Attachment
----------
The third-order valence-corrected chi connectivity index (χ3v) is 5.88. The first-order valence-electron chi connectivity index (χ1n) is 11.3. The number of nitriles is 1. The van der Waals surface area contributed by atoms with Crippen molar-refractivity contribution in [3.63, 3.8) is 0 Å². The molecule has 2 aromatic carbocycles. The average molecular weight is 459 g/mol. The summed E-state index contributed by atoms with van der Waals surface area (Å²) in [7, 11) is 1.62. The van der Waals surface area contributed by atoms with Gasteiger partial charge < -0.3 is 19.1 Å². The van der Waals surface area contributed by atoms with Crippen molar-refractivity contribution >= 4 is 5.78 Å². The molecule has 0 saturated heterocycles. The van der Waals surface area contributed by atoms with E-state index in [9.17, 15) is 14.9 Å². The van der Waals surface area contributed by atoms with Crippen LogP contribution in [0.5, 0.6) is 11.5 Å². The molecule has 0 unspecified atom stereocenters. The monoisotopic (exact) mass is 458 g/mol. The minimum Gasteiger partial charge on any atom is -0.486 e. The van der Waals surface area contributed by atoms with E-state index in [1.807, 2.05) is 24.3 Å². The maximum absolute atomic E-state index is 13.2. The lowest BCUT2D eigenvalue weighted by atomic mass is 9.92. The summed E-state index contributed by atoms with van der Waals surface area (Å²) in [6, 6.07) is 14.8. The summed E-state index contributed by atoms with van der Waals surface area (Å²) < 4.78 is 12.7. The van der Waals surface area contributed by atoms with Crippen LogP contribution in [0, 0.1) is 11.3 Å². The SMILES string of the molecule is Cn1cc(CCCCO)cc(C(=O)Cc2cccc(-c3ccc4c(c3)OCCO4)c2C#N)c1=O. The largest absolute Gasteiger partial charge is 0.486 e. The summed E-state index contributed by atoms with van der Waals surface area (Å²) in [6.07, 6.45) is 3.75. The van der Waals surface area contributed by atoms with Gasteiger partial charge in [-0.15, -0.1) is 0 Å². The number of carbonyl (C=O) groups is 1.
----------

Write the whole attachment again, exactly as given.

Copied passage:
The third-order valence-corrected chi connectivity index (χ3v) is 5.88. The first-order valence-electron chi connectivity index (χ1n) is 11.3. The number of nitriles is 1. The van der Waals surface area contributed by atoms with Crippen molar-refractivity contribution in [3.63, 3.8) is 0 Å². The molecule has 2 aromatic carbocycles. The average molecular weight is 459 g/mol. The summed E-state index contributed by atoms with van der Waals surface area (Å²) in [7, 11) is 1.62. The van der Waals surface area contributed by atoms with Gasteiger partial charge < -0.3 is 19.1 Å². The van der Waals surface area contributed by atoms with Crippen molar-refractivity contribution >= 4 is 5.78 Å². The molecule has 0 saturated heterocycles. The van der Waals surface area contributed by atoms with E-state index in [9.17, 15) is 14.9 Å². The van der Waals surface area contributed by atoms with Crippen LogP contribution in [0.5, 0.6) is 11.5 Å². The molecule has 0 unspecified atom stereocenters. The monoisotopic (exact) mass is 458 g/mol. The minimum Gasteiger partial charge on any atom is -0.486 e. The van der Waals surface area contributed by atoms with E-state index in [1.807, 2.05) is 24.3 Å². The maximum absolute atomic E-state index is 13.2. The lowest BCUT2D eigenvalue weighted by atomic mass is 9.92. The summed E-state index contributed by atoms with van der Waals surface area (Å²) in [6, 6.07) is 14.8. The summed E-state index contributed by atoms with van der Waals surface area (Å²) < 4.78 is 12.7. The van der Waals surface area contributed by atoms with Crippen LogP contribution in [0, 0.1) is 11.3 Å². The SMILES string of the molecule is Cn1cc(CCCCO)cc(C(=O)Cc2cccc(-c3ccc4c(c3)OCCO4)c2C#N)c1=O. The largest absolute Gasteiger partial charge is 0.486 e. The summed E-state index contributed by atoms with van der Waals surface area (Å²) in [6.07, 6.45) is 3.75. The van der Waals surface area contributed by atoms with Gasteiger partial charge in [-0.15, -0.1) is 0 Å². The number of carbonyl (C=O) groups is 1.